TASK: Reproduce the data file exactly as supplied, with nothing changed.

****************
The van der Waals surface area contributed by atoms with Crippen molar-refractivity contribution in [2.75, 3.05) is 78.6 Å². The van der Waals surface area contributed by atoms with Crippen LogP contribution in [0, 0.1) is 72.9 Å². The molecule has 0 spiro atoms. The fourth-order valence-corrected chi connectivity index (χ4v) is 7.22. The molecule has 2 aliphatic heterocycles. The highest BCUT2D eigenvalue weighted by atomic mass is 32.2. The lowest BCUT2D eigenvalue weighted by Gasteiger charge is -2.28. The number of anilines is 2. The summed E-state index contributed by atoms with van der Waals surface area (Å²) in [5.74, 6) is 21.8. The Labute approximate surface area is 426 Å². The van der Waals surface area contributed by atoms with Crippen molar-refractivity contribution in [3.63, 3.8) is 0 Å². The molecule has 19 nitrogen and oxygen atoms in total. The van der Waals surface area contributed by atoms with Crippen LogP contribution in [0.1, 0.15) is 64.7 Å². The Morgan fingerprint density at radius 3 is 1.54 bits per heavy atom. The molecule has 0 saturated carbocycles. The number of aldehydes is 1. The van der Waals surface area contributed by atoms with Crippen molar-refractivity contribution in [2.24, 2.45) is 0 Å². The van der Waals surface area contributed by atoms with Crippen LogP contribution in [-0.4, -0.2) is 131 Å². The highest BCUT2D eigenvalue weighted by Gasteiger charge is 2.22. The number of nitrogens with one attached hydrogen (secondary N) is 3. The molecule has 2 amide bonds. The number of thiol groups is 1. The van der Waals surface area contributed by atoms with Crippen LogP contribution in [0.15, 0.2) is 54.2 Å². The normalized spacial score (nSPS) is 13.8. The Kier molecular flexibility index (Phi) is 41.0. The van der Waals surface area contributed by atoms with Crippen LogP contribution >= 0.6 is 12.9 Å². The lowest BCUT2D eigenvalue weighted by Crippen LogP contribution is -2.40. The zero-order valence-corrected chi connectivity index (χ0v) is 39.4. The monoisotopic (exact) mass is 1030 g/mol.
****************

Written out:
The van der Waals surface area contributed by atoms with Crippen molar-refractivity contribution in [2.75, 3.05) is 78.6 Å². The van der Waals surface area contributed by atoms with Crippen LogP contribution in [0, 0.1) is 72.9 Å². The molecule has 0 spiro atoms. The fourth-order valence-corrected chi connectivity index (χ4v) is 7.22. The molecule has 2 aliphatic heterocycles. The highest BCUT2D eigenvalue weighted by atomic mass is 32.2. The lowest BCUT2D eigenvalue weighted by Gasteiger charge is -2.28. The number of anilines is 2. The summed E-state index contributed by atoms with van der Waals surface area (Å²) in [5.74, 6) is 21.8. The Labute approximate surface area is 426 Å². The van der Waals surface area contributed by atoms with Crippen molar-refractivity contribution in [3.63, 3.8) is 0 Å². The molecule has 19 nitrogen and oxygen atoms in total. The van der Waals surface area contributed by atoms with Crippen LogP contribution in [0.1, 0.15) is 64.7 Å². The Morgan fingerprint density at radius 3 is 1.54 bits per heavy atom. The molecule has 0 saturated carbocycles. The number of aldehydes is 1. The van der Waals surface area contributed by atoms with Crippen molar-refractivity contribution in [2.24, 2.45) is 0 Å². The van der Waals surface area contributed by atoms with Crippen LogP contribution in [-0.4, -0.2) is 131 Å². The highest BCUT2D eigenvalue weighted by Gasteiger charge is 2.22. The number of nitrogens with one attached hydrogen (secondary N) is 3. The molecule has 2 amide bonds. The number of thiol groups is 1. The van der Waals surface area contributed by atoms with Crippen LogP contribution in [0.15, 0.2) is 54.2 Å². The normalized spacial score (nSPS) is 13.8. The Kier molecular flexibility index (Phi) is 41.0. The van der Waals surface area contributed by atoms with Crippen LogP contribution >= 0.6 is 12.9 Å². The lowest BCUT2D eigenvalue weighted by Crippen LogP contribution is -2.40. The zero-order valence-corrected chi connectivity index (χ0v) is 39.4. The monoisotopic (exact) mass is 1030 g/mol.